Would You Go Out With Ashton Kutcher Based On His New ‘Dating Video?’ UPDATED
A video for an online dating site surfaced yesterday featuring Ashton Kutcher. Would you date him based on it?
Oh, Ashton. What on earth are you up to now?
Yesterday, a video surfaced featuring the Punk’d prankster and ex-Mr. Demi Moore in which he appears to be shilling for some kind of online dating service called WorldWideLovers.com. I guess this is what he does when he’s not turning into Steve Jobs or getting ready to be shot into space?
Naturally, because it’s an Ashton Kutcher video, it involves him playing a variety of over-the-top characters; in this case, he takes on the roles of the many bachelors one might meet on WorldWideLovers.com. The potential dates include “Raj,” a 39-year-old Bollywood producer; “Swordfish,” a bandanna-wearing Southern dude; “Darl,” who may or may not be Karl Lagerfeld, and “Nigel,” who is essentially Russell Brand. Oh, and of course there’s also Ashton himself, playing… himself. Here, take a look:
Would you date Ashton Kutcher based on this video? I probably wouldn’t, but that’s possibly because I’m not entirely sure that I don’t find this video sort of offensive. Yes, I do realize that I just used a billion double negatives—but seriously: Am I the only one? Please tell me I’m not the only one.
I’m also a little unclear as to whether WorldWideLovers.com actually exists; clicking the link sends you to a Facebook app, and since generally I dislike most Facebook apps, I declined to allow it to access my profile. Subsequently, I don’t really know what happens if you actually do allow it to do so. It does, however, appear to be run by PopChips, so I wouldn’t be surprised if it turned out to be some sort of wacky viral ad campaign for that particular brand of snack food. Why would this sort of ad sell chips? No idea. I wonder what Don Draper would have to say about an ad campaign this nonsensical?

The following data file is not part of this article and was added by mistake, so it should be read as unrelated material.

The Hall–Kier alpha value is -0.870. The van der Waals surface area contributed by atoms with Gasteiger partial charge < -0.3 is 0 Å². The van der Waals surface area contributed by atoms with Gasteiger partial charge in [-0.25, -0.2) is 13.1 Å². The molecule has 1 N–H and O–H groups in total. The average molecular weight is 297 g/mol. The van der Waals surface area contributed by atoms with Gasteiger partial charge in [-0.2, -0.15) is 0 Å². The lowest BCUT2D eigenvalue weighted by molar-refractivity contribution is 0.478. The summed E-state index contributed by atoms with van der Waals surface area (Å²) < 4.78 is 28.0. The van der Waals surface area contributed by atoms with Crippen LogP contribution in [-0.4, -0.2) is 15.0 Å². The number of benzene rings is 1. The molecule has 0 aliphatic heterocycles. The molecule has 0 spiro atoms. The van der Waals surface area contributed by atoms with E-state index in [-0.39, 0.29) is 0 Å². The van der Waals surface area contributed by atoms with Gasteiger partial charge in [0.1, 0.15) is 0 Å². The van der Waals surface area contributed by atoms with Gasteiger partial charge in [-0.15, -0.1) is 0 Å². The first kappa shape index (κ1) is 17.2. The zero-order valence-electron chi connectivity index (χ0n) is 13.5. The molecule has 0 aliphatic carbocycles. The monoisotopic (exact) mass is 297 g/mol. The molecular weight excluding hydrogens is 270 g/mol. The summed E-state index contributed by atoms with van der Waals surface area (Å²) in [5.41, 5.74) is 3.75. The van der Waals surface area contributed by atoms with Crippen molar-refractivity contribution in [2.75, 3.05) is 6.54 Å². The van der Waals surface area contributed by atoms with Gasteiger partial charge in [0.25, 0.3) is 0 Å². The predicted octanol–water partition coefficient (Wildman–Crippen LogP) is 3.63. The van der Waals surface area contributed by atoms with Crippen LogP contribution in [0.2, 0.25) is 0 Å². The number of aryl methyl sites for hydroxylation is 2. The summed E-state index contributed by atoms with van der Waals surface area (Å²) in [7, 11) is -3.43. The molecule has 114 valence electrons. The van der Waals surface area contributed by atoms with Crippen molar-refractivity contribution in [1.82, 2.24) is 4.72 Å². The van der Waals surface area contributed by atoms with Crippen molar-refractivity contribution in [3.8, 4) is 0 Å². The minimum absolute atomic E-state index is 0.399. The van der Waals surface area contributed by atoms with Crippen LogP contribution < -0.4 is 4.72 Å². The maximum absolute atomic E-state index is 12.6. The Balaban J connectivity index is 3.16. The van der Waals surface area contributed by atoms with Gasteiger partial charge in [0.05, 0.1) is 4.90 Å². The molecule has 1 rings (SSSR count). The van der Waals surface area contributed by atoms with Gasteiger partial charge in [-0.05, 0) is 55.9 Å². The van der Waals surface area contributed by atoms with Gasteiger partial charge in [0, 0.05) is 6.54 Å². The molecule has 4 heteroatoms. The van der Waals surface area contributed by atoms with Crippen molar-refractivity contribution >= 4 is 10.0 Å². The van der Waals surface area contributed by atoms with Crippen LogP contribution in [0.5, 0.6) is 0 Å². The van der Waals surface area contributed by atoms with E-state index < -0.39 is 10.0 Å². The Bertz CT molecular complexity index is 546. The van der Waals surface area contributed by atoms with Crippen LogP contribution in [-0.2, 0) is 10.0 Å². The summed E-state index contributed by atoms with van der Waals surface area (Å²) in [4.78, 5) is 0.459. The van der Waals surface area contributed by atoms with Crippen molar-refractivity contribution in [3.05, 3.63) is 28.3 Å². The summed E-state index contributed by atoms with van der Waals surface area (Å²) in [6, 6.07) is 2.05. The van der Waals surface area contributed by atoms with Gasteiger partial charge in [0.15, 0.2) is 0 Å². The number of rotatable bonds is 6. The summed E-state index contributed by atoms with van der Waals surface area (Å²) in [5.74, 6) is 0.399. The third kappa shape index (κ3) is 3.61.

What do you think, Bettys? Is WorldWideLovers.com an actual thing, or is it just another creation of the advertising industry? Also, is Ashton Kutcher dating Mila Kunis? Tell us your thoughts in the comments!
UPDATE: Yes, this is a PopChips ad, though again, I’m unclear as to how anyone thought it would successfully sell chips; more importantly, however, it has just been pulled.
Or more accurately, the individual video featuring “Raj” the Bollywood producer has been pulled; the compilation, as you can see, is still up. Perhaps unsurprisingly, the ad got slammed left and right after its debut for its use of “brown face.” Tech enterpreneur Anil Dash probably put it best in his response: “I can’t imagine I have to explain this to anyone in 2012, but if you find yourself putting brown makeup on a white person in 2012 so they can do a bad ‘funny’ accent in order to sell potato chips, you are on the wrong course. Make some different decisions,” he wrote.
What I really can’t figure out is how it is that anyone could think it’s okay to use racial and ethnic stereotyping as a joke. Maybe it’s just indicative of the time and the location in which I was brought up—e.g., within the past three decades and in an extremely liberal town—but I definitely thought we’d moved beyond this. And ages ago, at that. Interestingly, though, Anil also went on to note, “I think the people behind this PopChips ad are not racist. I think they just made a racist ad, because they’re so steeped in our culture’s racism that they didn’t even realize they were doing it.” And this is perhaps the most disturbing thing of all: Though these days it’s de rigeur to display your tolerance for all to see, it appears that the actual lack of tolerance so deeply ingrained in our culture that we don’t even know that it’s there. Which is, to put it bluntly, extremely screwed up.
PopChips CEO Keith Belling posted an apology on the company’s website, but that’s just a band-aid fix for a bigger problem. Can we please stop this wacky “fill-in-the-color face” trend that Hollywood seems to have latched onto recently? Think before you act. Seriously.
Lucia Peters is BettyConfidential’s associate editor.